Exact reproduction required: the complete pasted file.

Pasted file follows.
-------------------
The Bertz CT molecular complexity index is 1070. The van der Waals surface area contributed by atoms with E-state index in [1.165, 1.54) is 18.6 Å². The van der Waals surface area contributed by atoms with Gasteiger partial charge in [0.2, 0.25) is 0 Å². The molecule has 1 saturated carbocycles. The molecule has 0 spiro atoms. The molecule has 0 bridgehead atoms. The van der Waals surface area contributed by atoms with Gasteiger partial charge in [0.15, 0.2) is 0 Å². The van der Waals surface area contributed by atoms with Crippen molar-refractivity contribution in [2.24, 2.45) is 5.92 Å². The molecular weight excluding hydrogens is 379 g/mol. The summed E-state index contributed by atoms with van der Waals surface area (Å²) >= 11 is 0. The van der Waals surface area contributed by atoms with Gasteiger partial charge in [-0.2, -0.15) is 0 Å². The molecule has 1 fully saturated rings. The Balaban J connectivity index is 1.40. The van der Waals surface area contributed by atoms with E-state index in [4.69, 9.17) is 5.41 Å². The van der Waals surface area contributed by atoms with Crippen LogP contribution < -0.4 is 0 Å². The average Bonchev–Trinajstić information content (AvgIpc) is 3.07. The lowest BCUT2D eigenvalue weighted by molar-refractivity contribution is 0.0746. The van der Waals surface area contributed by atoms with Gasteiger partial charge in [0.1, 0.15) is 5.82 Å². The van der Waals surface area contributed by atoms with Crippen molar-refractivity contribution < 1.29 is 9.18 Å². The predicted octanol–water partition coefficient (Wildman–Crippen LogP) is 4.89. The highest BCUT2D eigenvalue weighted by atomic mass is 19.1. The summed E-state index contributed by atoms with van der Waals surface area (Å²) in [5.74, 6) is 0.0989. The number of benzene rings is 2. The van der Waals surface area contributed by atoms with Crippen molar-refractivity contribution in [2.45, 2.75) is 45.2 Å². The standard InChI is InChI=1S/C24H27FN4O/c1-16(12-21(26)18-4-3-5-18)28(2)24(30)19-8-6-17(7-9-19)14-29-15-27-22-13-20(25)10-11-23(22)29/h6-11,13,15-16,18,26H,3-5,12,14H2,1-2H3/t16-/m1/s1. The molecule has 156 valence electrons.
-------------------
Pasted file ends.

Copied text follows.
The Bertz CT molecular complexity index is 1070. The van der Waals surface area contributed by atoms with E-state index in [1.165, 1.54) is 18.6 Å². The van der Waals surface area contributed by atoms with Gasteiger partial charge in [0.2, 0.25) is 0 Å². The molecule has 1 saturated carbocycles. The molecule has 0 spiro atoms. The molecule has 0 bridgehead atoms. The van der Waals surface area contributed by atoms with Gasteiger partial charge in [0.15, 0.2) is 0 Å². The van der Waals surface area contributed by atoms with Crippen molar-refractivity contribution in [2.24, 2.45) is 5.92 Å². The molecular weight excluding hydrogens is 379 g/mol. The summed E-state index contributed by atoms with van der Waals surface area (Å²) >= 11 is 0. The van der Waals surface area contributed by atoms with Gasteiger partial charge in [-0.2, -0.15) is 0 Å². The molecule has 1 fully saturated rings. The Balaban J connectivity index is 1.40. The van der Waals surface area contributed by atoms with E-state index in [4.69, 9.17) is 5.41 Å². The van der Waals surface area contributed by atoms with Crippen LogP contribution < -0.4 is 0 Å². The average Bonchev–Trinajstić information content (AvgIpc) is 3.07. The lowest BCUT2D eigenvalue weighted by molar-refractivity contribution is 0.0746. The van der Waals surface area contributed by atoms with Gasteiger partial charge in [0.1, 0.15) is 5.82 Å². The van der Waals surface area contributed by atoms with Crippen molar-refractivity contribution < 1.29 is 9.18 Å². The predicted octanol–water partition coefficient (Wildman–Crippen LogP) is 4.89. The highest BCUT2D eigenvalue weighted by atomic mass is 19.1. The summed E-state index contributed by atoms with van der Waals surface area (Å²) in [5.74, 6) is 0.0989. The number of benzene rings is 2. The van der Waals surface area contributed by atoms with Crippen molar-refractivity contribution in [2.45, 2.75) is 45.2 Å². The standard InChI is InChI=1S/C24H27FN4O/c1-16(12-21(26)18-4-3-5-18)28(2)24(30)19-8-6-17(7-9-19)14-29-15-27-22-13-20(25)10-11-23(22)29/h6-11,13,15-16,18,26H,3-5,12,14H2,1-2H3/t16-/m1/s1. The molecule has 156 valence electrons.